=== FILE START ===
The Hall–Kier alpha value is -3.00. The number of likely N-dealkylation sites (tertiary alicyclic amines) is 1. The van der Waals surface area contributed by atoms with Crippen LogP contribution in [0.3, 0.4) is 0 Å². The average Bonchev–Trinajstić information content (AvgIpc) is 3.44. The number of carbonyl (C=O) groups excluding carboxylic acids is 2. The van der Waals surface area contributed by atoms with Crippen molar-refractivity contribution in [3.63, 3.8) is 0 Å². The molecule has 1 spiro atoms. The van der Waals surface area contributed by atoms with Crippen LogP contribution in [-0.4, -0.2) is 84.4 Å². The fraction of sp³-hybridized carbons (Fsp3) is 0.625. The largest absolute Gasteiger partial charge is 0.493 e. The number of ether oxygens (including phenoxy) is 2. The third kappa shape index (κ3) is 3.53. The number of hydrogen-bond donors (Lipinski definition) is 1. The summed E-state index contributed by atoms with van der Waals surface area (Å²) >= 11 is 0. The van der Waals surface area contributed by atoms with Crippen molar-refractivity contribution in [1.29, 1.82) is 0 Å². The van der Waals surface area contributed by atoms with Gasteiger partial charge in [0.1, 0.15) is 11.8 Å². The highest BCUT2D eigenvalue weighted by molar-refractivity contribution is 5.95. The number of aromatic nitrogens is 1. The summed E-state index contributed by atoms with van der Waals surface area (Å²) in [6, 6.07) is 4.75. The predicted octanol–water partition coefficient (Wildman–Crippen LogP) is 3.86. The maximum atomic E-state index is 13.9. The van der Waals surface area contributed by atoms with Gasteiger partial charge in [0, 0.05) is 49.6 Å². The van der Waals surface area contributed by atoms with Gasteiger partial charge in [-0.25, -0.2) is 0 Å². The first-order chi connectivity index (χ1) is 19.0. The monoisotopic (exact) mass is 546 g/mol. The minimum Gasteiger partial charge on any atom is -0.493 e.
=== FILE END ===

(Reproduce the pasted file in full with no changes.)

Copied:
The Hall–Kier alpha value is -3.00. The number of likely N-dealkylation sites (tertiary alicyclic amines) is 1. The van der Waals surface area contributed by atoms with Crippen LogP contribution in [0.3, 0.4) is 0 Å². The average Bonchev–Trinajstić information content (AvgIpc) is 3.44. The number of carbonyl (C=O) groups excluding carboxylic acids is 2. The van der Waals surface area contributed by atoms with Crippen molar-refractivity contribution in [3.63, 3.8) is 0 Å². The molecule has 1 spiro atoms. The van der Waals surface area contributed by atoms with Crippen LogP contribution in [-0.4, -0.2) is 84.4 Å². The fraction of sp³-hybridized carbons (Fsp3) is 0.625. The largest absolute Gasteiger partial charge is 0.493 e. The number of ether oxygens (including phenoxy) is 2. The third kappa shape index (κ3) is 3.53. The number of hydrogen-bond donors (Lipinski definition) is 1. The summed E-state index contributed by atoms with van der Waals surface area (Å²) >= 11 is 0. The van der Waals surface area contributed by atoms with Crippen molar-refractivity contribution in [1.29, 1.82) is 0 Å². The van der Waals surface area contributed by atoms with Gasteiger partial charge in [0.1, 0.15) is 11.8 Å². The highest BCUT2D eigenvalue weighted by molar-refractivity contribution is 5.95. The number of aromatic nitrogens is 1. The summed E-state index contributed by atoms with van der Waals surface area (Å²) in [6, 6.07) is 4.75. The predicted octanol–water partition coefficient (Wildman–Crippen LogP) is 3.86. The maximum atomic E-state index is 13.9. The van der Waals surface area contributed by atoms with Gasteiger partial charge in [0, 0.05) is 49.6 Å². The van der Waals surface area contributed by atoms with Gasteiger partial charge in [-0.25, -0.2) is 0 Å². The first-order chi connectivity index (χ1) is 19.0. The monoisotopic (exact) mass is 546 g/mol. The minimum Gasteiger partial charge on any atom is -0.493 e.